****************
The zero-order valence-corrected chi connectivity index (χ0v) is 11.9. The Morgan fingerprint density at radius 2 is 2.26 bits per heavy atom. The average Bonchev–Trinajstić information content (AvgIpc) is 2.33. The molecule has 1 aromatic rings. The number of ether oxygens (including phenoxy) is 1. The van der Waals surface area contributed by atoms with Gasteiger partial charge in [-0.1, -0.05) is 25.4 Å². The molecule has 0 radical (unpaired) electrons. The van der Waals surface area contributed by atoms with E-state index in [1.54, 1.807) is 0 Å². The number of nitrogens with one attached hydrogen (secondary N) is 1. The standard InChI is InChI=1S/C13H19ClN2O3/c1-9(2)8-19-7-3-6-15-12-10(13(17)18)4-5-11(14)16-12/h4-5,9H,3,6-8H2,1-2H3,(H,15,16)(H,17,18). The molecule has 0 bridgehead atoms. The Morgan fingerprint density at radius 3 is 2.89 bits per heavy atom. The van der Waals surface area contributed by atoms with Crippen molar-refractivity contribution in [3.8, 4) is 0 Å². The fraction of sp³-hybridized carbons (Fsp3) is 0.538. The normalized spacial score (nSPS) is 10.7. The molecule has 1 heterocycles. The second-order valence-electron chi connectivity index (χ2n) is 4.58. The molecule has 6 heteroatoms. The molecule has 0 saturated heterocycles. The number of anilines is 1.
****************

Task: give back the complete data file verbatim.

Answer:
The zero-order valence-corrected chi connectivity index (χ0v) is 11.9. The Morgan fingerprint density at radius 2 is 2.26 bits per heavy atom. The average Bonchev–Trinajstić information content (AvgIpc) is 2.33. The molecule has 1 aromatic rings. The number of ether oxygens (including phenoxy) is 1. The van der Waals surface area contributed by atoms with Gasteiger partial charge in [-0.1, -0.05) is 25.4 Å². The molecule has 0 radical (unpaired) electrons. The van der Waals surface area contributed by atoms with E-state index in [1.54, 1.807) is 0 Å². The number of nitrogens with one attached hydrogen (secondary N) is 1. The standard InChI is InChI=1S/C13H19ClN2O3/c1-9(2)8-19-7-3-6-15-12-10(13(17)18)4-5-11(14)16-12/h4-5,9H,3,6-8H2,1-2H3,(H,15,16)(H,17,18). The molecule has 0 bridgehead atoms. The Morgan fingerprint density at radius 3 is 2.89 bits per heavy atom. The van der Waals surface area contributed by atoms with Crippen molar-refractivity contribution in [3.8, 4) is 0 Å². The fraction of sp³-hybridized carbons (Fsp3) is 0.538. The normalized spacial score (nSPS) is 10.7. The molecule has 1 heterocycles. The second-order valence-electron chi connectivity index (χ2n) is 4.58. The molecule has 6 heteroatoms. The molecule has 0 saturated heterocycles. The number of anilines is 1.